In fact, my only complaint is that the book isn't long enough. It is mostly a hardware book (unless you want to count Morse Code and the interpretation of flashing light bulbs as "software." By my count there are twenty chapters on hardware, and five on software. In my view only five chapters on software--one on ASCII, one on operating systems, one on floating-point arithmetic, one on high-level languages, and one on GUIs--is about ten too few. (Moreover, at one key place in his explanation (but only one) he waves his hands. He argues that it is possible to use the operation codes stored in memory to control which circuits in the processor are active. But he doesn't show how it is done.)

Charles Petzold's explanatory strategy is to start with the telegraph: with how opening and closing a switch can send an electrical signal down a wire. And he wants to build up, step by step, from that point to end with our modern computers. At the end he hopes that the reader can look back--from the graphical user interface to the high-level language software constructions that generate it, from the high-level language software constructions to the machine-language code that underlies it, from the machine-language code to the electrical signals that load, store, and add bits into the computer's processor and into the computer's memory.

But it doesn't stop there. It goes further down into how to construct an accumulator or a memory bank from logic gates. And then it goes down to how to build logic gates--either out of transistors or telegraph relays. And then deeper down, into how the electrons actually move through a transistor or through a relay and a wire.

And at the end I could look back and say, yes, I understand how this machine works in a way that I didn't understand it before. Before I understood electricity and maybe an AND gate, and I (maybe) understood high-level languages (to some degree). But the whole vast intermediate realm was fuzzy. Now it is much clearer. I can go from the loop back to the conditional jump back to the way that what is stored in memory is fed into the processor back to the circuits that set the program counter back to the logic gates, and finally back to the doped silicon that makes up the circuit.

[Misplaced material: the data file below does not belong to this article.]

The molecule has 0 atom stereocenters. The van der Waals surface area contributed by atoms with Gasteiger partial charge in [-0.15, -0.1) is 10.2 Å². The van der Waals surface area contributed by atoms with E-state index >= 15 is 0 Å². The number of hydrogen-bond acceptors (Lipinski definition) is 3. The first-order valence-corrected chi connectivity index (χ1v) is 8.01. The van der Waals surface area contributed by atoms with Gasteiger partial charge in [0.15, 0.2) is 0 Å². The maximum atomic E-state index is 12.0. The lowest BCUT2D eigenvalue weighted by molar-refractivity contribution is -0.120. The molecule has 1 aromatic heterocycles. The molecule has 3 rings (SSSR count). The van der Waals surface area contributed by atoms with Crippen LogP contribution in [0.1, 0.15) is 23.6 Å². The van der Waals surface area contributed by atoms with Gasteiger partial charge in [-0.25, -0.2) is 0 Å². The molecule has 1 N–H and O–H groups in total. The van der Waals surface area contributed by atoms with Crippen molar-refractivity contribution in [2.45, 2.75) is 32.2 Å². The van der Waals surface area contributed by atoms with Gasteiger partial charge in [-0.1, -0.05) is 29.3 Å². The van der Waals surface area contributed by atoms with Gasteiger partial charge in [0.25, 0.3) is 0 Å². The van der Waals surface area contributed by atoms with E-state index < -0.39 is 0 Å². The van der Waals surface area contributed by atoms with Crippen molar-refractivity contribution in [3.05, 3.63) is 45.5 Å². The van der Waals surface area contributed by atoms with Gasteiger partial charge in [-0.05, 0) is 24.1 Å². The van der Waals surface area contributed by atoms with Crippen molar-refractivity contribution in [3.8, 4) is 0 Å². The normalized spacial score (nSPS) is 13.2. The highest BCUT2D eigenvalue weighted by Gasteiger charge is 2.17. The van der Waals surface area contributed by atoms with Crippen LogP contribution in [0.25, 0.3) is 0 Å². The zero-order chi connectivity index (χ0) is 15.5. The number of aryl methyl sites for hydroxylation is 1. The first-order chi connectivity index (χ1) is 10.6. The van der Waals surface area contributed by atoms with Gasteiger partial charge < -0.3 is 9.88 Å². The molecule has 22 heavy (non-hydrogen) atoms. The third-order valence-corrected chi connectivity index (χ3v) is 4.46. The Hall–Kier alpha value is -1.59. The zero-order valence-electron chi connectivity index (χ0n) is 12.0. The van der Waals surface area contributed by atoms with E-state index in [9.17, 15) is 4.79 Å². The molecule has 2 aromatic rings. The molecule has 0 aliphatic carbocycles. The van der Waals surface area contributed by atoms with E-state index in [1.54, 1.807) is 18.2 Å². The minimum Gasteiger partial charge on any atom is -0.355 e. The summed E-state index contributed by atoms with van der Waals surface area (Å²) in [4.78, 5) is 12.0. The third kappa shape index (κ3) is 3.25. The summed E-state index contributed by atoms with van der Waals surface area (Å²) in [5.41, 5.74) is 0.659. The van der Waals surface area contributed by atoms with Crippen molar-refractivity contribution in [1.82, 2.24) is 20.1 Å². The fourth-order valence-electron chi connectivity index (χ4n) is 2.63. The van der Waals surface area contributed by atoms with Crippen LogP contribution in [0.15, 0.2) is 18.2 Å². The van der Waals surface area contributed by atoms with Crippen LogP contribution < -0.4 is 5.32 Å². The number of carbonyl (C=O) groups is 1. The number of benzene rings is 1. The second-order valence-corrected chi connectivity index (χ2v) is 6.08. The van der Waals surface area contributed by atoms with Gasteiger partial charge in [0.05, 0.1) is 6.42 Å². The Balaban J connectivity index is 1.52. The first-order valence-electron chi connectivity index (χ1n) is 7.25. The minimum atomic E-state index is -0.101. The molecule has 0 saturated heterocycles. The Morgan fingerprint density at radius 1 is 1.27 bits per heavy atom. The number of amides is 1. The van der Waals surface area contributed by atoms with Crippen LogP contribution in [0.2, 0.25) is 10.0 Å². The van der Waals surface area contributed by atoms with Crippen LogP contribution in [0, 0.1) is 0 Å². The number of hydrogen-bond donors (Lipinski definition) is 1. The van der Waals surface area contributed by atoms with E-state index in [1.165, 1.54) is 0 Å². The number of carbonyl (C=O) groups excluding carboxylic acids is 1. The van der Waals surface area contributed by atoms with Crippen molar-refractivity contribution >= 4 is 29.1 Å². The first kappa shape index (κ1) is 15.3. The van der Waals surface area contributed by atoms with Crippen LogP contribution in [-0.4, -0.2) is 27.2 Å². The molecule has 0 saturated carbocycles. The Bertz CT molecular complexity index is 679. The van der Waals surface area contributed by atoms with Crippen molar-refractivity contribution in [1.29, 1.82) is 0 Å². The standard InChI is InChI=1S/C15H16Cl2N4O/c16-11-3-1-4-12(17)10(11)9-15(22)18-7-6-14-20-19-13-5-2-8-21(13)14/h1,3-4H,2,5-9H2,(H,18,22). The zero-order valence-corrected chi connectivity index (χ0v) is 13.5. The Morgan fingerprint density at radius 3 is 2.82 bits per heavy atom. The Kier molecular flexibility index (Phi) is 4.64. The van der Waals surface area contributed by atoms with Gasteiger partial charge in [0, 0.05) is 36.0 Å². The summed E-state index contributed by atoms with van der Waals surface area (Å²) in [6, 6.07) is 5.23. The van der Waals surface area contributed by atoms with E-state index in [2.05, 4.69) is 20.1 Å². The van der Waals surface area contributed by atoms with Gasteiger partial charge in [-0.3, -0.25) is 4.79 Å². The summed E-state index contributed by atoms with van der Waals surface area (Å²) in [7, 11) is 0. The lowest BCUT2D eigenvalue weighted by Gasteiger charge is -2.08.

So I recommend this book to everyone. It is a true joy to read. And I at least could feel my mind expanding as I read it.

A Very Good First Weblog Post

Mathematician vs. Philosopher has a very good first weblog post:

Mathematician vs. Philosopher: So this is the inaugural post for Mathematician vs. Philosopher. Eventually, this site will blossom into a formidable team blog, where the uneducated masses will come to dip their dirty heads into our trough of knowledge and irreverent commentary -- supping until they are filled full of our unique brand of highly-informed and magnificently-recorded insolence.

But that's eventually. Presently, the site is more like a drunken street person -- staggering about in all directions and yelling in an agitated fashion, but not making a lot of sense, nor looking terribly fabulous for the effort. And is that lady over on that corner a little bit frightened? Yes, I think she is.... [S]it back and watch your respect for us plummet.

Somebody Needs to Be the Institutional Advocate for Sound Fiscal Policy